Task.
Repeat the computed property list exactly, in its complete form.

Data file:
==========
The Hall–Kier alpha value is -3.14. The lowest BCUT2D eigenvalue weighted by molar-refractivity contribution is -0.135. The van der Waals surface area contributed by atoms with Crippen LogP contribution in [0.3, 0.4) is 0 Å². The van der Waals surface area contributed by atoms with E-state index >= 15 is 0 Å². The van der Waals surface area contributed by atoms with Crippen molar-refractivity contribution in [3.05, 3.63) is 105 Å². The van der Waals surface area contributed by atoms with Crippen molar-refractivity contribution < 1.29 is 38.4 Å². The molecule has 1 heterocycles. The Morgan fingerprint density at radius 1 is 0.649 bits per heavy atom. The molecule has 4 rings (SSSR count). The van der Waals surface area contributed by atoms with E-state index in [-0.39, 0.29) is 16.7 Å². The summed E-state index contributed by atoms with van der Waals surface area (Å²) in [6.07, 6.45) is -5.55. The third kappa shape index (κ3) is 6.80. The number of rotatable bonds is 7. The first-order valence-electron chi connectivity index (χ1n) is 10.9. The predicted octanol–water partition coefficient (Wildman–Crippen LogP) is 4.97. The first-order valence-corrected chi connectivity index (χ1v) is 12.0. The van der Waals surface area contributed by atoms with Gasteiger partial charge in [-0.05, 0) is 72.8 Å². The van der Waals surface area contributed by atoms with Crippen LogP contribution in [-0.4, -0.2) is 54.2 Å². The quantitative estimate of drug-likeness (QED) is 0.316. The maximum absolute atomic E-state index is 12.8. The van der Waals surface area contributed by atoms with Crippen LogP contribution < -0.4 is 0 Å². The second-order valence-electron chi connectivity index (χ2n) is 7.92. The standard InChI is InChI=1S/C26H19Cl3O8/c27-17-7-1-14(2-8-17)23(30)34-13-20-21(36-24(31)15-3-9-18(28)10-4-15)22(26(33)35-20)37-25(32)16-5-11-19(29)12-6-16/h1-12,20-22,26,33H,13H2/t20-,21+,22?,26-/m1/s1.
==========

The Hall–Kier alpha value is -3.14. The lowest BCUT2D eigenvalue weighted by molar-refractivity contribution is -0.135. The van der Waals surface area contributed by atoms with Crippen LogP contribution in [0.3, 0.4) is 0 Å². The van der Waals surface area contributed by atoms with E-state index >= 15 is 0 Å². The van der Waals surface area contributed by atoms with Crippen molar-refractivity contribution in [3.05, 3.63) is 105 Å². The van der Waals surface area contributed by atoms with Crippen molar-refractivity contribution < 1.29 is 38.4 Å². The molecule has 1 heterocycles. The Morgan fingerprint density at radius 1 is 0.649 bits per heavy atom. The molecule has 4 rings (SSSR count). The van der Waals surface area contributed by atoms with E-state index in [-0.39, 0.29) is 16.7 Å². The summed E-state index contributed by atoms with van der Waals surface area (Å²) in [6.07, 6.45) is -5.55. The third kappa shape index (κ3) is 6.80. The number of rotatable bonds is 7. The first-order valence-electron chi connectivity index (χ1n) is 10.9. The predicted octanol–water partition coefficient (Wildman–Crippen LogP) is 4.97. The first-order valence-corrected chi connectivity index (χ1v) is 12.0. The van der Waals surface area contributed by atoms with Gasteiger partial charge in [-0.05, 0) is 72.8 Å². The van der Waals surface area contributed by atoms with Crippen LogP contribution in [-0.4, -0.2) is 54.2 Å². The quantitative estimate of drug-likeness (QED) is 0.316. The maximum absolute atomic E-state index is 12.8. The van der Waals surface area contributed by atoms with Crippen LogP contribution < -0.4 is 0 Å². The second-order valence-electron chi connectivity index (χ2n) is 7.92. The standard InChI is InChI=1S/C26H19Cl3O8/c27-17-7-1-14(2-8-17)23(30)34-13-20-21(36-24(31)15-3-9-18(28)10-4-15)22(26(33)35-20)37-25(32)16-5-11-19(29)12-6-16/h1-12,20-22,26,33H,13H2/t20-,21+,22?,26-/m1/s1.